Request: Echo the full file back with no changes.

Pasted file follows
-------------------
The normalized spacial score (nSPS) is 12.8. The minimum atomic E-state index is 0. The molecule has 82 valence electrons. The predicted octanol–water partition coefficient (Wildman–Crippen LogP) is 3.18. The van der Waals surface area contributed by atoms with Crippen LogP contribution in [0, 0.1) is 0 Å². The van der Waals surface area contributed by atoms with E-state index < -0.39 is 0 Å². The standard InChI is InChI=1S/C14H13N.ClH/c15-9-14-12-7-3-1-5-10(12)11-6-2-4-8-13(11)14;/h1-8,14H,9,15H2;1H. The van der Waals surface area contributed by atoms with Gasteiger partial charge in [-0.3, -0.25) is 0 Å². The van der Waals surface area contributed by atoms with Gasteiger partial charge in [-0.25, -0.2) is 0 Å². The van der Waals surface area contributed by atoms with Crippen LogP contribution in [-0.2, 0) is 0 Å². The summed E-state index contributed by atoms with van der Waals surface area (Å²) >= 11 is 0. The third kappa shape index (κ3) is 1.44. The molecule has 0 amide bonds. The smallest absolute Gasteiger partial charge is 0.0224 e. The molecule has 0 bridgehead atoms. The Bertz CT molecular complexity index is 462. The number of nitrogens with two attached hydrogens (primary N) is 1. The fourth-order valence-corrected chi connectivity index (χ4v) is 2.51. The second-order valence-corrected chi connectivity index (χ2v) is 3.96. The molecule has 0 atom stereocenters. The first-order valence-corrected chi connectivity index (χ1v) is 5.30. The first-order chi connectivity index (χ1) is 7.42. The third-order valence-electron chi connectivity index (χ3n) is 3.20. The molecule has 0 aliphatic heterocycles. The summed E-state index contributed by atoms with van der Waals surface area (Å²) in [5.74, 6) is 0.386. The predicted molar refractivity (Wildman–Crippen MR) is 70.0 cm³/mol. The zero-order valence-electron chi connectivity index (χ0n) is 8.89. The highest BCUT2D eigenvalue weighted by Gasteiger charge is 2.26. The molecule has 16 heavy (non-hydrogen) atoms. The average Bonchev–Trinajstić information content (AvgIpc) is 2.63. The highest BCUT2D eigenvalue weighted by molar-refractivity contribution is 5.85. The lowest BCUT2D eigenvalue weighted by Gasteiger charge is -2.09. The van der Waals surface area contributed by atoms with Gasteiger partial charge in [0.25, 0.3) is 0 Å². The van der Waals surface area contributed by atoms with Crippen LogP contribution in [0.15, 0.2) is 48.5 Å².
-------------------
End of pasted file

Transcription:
The normalized spacial score (nSPS) is 12.8. The minimum atomic E-state index is 0. The molecule has 82 valence electrons. The predicted octanol–water partition coefficient (Wildman–Crippen LogP) is 3.18. The van der Waals surface area contributed by atoms with Crippen LogP contribution in [0, 0.1) is 0 Å². The van der Waals surface area contributed by atoms with E-state index < -0.39 is 0 Å². The standard InChI is InChI=1S/C14H13N.ClH/c15-9-14-12-7-3-1-5-10(12)11-6-2-4-8-13(11)14;/h1-8,14H,9,15H2;1H. The van der Waals surface area contributed by atoms with Gasteiger partial charge in [-0.3, -0.25) is 0 Å². The van der Waals surface area contributed by atoms with Gasteiger partial charge in [-0.25, -0.2) is 0 Å². The van der Waals surface area contributed by atoms with Crippen LogP contribution in [-0.2, 0) is 0 Å². The summed E-state index contributed by atoms with van der Waals surface area (Å²) >= 11 is 0. The third kappa shape index (κ3) is 1.44. The molecule has 0 amide bonds. The smallest absolute Gasteiger partial charge is 0.0224 e. The molecule has 0 bridgehead atoms. The Bertz CT molecular complexity index is 462. The number of nitrogens with two attached hydrogens (primary N) is 1. The fourth-order valence-corrected chi connectivity index (χ4v) is 2.51. The second-order valence-corrected chi connectivity index (χ2v) is 3.96. The molecule has 0 atom stereocenters. The first-order valence-corrected chi connectivity index (χ1v) is 5.30. The first-order chi connectivity index (χ1) is 7.42. The third-order valence-electron chi connectivity index (χ3n) is 3.20. The molecule has 0 aliphatic heterocycles. The summed E-state index contributed by atoms with van der Waals surface area (Å²) in [5.74, 6) is 0.386. The predicted molar refractivity (Wildman–Crippen MR) is 70.0 cm³/mol. The zero-order valence-electron chi connectivity index (χ0n) is 8.89. The highest BCUT2D eigenvalue weighted by Gasteiger charge is 2.26. The molecule has 16 heavy (non-hydrogen) atoms. The average Bonchev–Trinajstić information content (AvgIpc) is 2.63. The highest BCUT2D eigenvalue weighted by molar-refractivity contribution is 5.85. The lowest BCUT2D eigenvalue weighted by Gasteiger charge is -2.09. The van der Waals surface area contributed by atoms with Gasteiger partial charge in [0.25, 0.3) is 0 Å². The van der Waals surface area contributed by atoms with Crippen LogP contribution in [0.15, 0.2) is 48.5 Å².